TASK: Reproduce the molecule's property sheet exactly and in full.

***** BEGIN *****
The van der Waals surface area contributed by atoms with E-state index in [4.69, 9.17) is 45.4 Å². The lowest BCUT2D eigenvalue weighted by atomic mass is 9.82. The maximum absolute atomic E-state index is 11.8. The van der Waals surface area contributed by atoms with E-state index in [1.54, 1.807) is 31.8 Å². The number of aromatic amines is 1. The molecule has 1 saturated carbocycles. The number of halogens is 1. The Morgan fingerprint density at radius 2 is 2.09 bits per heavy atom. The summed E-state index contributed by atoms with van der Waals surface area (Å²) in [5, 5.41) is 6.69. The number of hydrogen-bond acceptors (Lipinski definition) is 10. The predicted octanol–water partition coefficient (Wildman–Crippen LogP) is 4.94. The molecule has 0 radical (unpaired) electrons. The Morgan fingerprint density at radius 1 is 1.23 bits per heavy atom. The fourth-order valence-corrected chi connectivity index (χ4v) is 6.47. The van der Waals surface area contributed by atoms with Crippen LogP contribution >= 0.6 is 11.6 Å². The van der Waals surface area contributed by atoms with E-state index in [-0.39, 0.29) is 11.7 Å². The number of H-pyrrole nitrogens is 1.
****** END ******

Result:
The van der Waals surface area contributed by atoms with E-state index in [4.69, 9.17) is 45.4 Å². The lowest BCUT2D eigenvalue weighted by atomic mass is 9.82. The maximum absolute atomic E-state index is 11.8. The van der Waals surface area contributed by atoms with E-state index in [1.54, 1.807) is 31.8 Å². The number of aromatic amines is 1. The molecule has 1 saturated carbocycles. The number of halogens is 1. The Morgan fingerprint density at radius 2 is 2.09 bits per heavy atom. The summed E-state index contributed by atoms with van der Waals surface area (Å²) in [5, 5.41) is 6.69. The number of hydrogen-bond acceptors (Lipinski definition) is 10. The predicted octanol–water partition coefficient (Wildman–Crippen LogP) is 4.94. The molecule has 0 radical (unpaired) electrons. The Morgan fingerprint density at radius 1 is 1.23 bits per heavy atom. The fourth-order valence-corrected chi connectivity index (χ4v) is 6.47. The van der Waals surface area contributed by atoms with Crippen LogP contribution >= 0.6 is 11.6 Å². The van der Waals surface area contributed by atoms with E-state index in [-0.39, 0.29) is 11.7 Å². The number of H-pyrrole nitrogens is 1.